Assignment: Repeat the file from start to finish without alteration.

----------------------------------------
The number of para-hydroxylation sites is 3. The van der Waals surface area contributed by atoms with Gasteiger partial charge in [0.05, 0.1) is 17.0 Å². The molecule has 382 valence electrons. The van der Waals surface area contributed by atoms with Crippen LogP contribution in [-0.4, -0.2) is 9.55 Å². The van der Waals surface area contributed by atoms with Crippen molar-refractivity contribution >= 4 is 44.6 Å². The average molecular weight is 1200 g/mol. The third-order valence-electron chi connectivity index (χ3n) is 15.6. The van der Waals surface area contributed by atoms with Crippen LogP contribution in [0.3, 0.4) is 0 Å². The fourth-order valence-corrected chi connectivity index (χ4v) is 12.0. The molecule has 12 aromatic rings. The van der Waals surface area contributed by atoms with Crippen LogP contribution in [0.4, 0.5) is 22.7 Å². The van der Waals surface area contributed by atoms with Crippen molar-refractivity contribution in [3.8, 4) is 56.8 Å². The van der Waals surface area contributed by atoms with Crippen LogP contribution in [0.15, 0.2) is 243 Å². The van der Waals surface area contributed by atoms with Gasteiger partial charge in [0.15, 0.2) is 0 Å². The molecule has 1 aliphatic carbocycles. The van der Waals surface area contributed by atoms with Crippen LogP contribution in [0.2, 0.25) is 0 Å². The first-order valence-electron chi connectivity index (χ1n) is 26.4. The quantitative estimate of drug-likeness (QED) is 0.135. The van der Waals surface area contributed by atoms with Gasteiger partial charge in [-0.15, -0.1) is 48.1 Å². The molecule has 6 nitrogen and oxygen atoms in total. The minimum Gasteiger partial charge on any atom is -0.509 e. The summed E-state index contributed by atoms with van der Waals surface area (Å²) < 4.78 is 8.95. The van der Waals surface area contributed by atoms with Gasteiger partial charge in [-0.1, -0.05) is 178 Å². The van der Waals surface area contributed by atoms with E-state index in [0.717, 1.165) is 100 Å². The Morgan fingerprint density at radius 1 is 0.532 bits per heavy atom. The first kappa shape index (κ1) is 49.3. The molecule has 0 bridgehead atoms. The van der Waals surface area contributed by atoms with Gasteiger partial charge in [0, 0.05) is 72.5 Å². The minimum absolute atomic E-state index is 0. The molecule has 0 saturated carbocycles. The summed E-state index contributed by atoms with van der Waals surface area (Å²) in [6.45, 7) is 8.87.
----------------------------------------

The number of para-hydroxylation sites is 3. The van der Waals surface area contributed by atoms with Gasteiger partial charge in [0.05, 0.1) is 17.0 Å². The molecule has 382 valence electrons. The van der Waals surface area contributed by atoms with Crippen LogP contribution in [-0.4, -0.2) is 9.55 Å². The van der Waals surface area contributed by atoms with Crippen molar-refractivity contribution >= 4 is 44.6 Å². The average molecular weight is 1200 g/mol. The third-order valence-electron chi connectivity index (χ3n) is 15.6. The van der Waals surface area contributed by atoms with Crippen LogP contribution in [0.3, 0.4) is 0 Å². The fourth-order valence-corrected chi connectivity index (χ4v) is 12.0. The molecule has 12 aromatic rings. The van der Waals surface area contributed by atoms with Crippen LogP contribution in [0.4, 0.5) is 22.7 Å². The van der Waals surface area contributed by atoms with Crippen molar-refractivity contribution in [3.8, 4) is 56.8 Å². The van der Waals surface area contributed by atoms with Crippen LogP contribution in [0.15, 0.2) is 243 Å². The van der Waals surface area contributed by atoms with Gasteiger partial charge in [0.15, 0.2) is 0 Å². The molecule has 1 aliphatic carbocycles. The van der Waals surface area contributed by atoms with Crippen LogP contribution in [0.2, 0.25) is 0 Å². The first-order valence-electron chi connectivity index (χ1n) is 26.4. The quantitative estimate of drug-likeness (QED) is 0.135. The van der Waals surface area contributed by atoms with Gasteiger partial charge in [-0.15, -0.1) is 48.1 Å². The molecule has 6 nitrogen and oxygen atoms in total. The minimum Gasteiger partial charge on any atom is -0.509 e. The summed E-state index contributed by atoms with van der Waals surface area (Å²) < 4.78 is 8.95. The van der Waals surface area contributed by atoms with Gasteiger partial charge in [-0.1, -0.05) is 178 Å². The van der Waals surface area contributed by atoms with E-state index in [0.717, 1.165) is 100 Å². The Morgan fingerprint density at radius 1 is 0.532 bits per heavy atom. The first kappa shape index (κ1) is 49.3. The molecule has 0 bridgehead atoms. The van der Waals surface area contributed by atoms with Gasteiger partial charge in [0, 0.05) is 72.5 Å². The minimum absolute atomic E-state index is 0. The molecule has 0 saturated carbocycles. The summed E-state index contributed by atoms with van der Waals surface area (Å²) in [6.45, 7) is 8.87.